Penny Woolcock and the ‘stars’ of One Mile Away.

Yesterday was the official cinematic release of the documentary movie One Mile Away directed by Penny Woolcock.

It will be shown in London’s ICA cinema and other art houses across the UK where it will be seen predominantly by white, middle class groups who are not the target audience.

To ensure that it gets to be seen by the right people it should soon be available online and DVD copies are going to be given away to kids from inner-city areas. Woolcock explains this unusual method of distribution by saying: “All along our ambition for the film has never been to make money; the idea is to get this into areas where gang lifestyle is a real problem and get people listening to others”.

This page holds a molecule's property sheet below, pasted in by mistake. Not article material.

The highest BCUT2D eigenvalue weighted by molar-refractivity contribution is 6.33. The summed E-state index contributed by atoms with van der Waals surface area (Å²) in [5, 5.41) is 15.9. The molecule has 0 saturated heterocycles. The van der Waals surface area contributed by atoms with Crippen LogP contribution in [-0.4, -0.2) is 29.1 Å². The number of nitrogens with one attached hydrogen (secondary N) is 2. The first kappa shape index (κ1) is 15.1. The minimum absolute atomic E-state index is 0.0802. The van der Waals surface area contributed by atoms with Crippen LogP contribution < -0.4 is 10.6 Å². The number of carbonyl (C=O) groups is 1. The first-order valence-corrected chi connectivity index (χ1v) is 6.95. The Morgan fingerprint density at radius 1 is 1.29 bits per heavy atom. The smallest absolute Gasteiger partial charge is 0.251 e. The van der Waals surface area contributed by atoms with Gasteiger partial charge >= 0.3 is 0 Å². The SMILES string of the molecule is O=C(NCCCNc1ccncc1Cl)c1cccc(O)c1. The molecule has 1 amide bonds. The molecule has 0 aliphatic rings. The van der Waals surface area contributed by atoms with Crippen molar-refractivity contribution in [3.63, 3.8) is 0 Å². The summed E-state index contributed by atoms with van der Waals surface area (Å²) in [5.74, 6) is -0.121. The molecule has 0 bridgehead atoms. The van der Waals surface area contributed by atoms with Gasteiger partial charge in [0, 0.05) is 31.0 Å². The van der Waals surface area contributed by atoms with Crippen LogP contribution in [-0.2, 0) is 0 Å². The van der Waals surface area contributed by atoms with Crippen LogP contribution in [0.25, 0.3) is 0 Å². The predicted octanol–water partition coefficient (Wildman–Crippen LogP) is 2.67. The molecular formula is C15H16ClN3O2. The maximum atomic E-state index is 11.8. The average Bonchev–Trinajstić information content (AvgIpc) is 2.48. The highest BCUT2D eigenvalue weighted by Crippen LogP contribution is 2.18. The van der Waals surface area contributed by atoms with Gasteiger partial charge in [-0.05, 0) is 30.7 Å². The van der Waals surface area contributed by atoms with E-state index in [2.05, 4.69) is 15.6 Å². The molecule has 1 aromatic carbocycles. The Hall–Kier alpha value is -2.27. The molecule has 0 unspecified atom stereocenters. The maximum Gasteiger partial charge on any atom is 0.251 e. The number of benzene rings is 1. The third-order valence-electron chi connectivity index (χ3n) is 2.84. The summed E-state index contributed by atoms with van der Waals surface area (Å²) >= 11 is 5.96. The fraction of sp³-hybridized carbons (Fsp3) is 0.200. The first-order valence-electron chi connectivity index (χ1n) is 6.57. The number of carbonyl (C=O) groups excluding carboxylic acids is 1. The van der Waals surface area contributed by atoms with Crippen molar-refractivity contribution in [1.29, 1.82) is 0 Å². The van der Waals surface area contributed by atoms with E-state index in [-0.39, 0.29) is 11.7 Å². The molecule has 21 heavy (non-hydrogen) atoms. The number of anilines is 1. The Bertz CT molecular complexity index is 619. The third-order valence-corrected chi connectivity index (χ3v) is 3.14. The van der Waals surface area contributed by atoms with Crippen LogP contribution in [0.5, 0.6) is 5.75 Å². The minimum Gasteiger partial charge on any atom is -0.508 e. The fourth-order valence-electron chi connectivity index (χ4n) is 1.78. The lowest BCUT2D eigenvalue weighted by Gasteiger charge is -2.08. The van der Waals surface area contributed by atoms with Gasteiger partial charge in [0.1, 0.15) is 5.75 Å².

The  film charts efforts to bring about peace on the streets of Birmingham in the English Midlands. By all accounts,it’s a movie that gives voice to two rival drug-dealing gangs of black youths,the Burgers and the Johnsons. Crucially it allows them to tell their side of the story without imposing a narrative structure or seeking to take any moral position.

As a white woman in her 50s, Woolcock says she was able to win the trust of some of the key players in a way that a young male would never have managed.

Even if it only makes a small change to a few lives the movie will have been worth making and is to be applauded for addressing the human issues behind social problems that heavy-handed police tactics and unenlightened government policies will never change in a million years.

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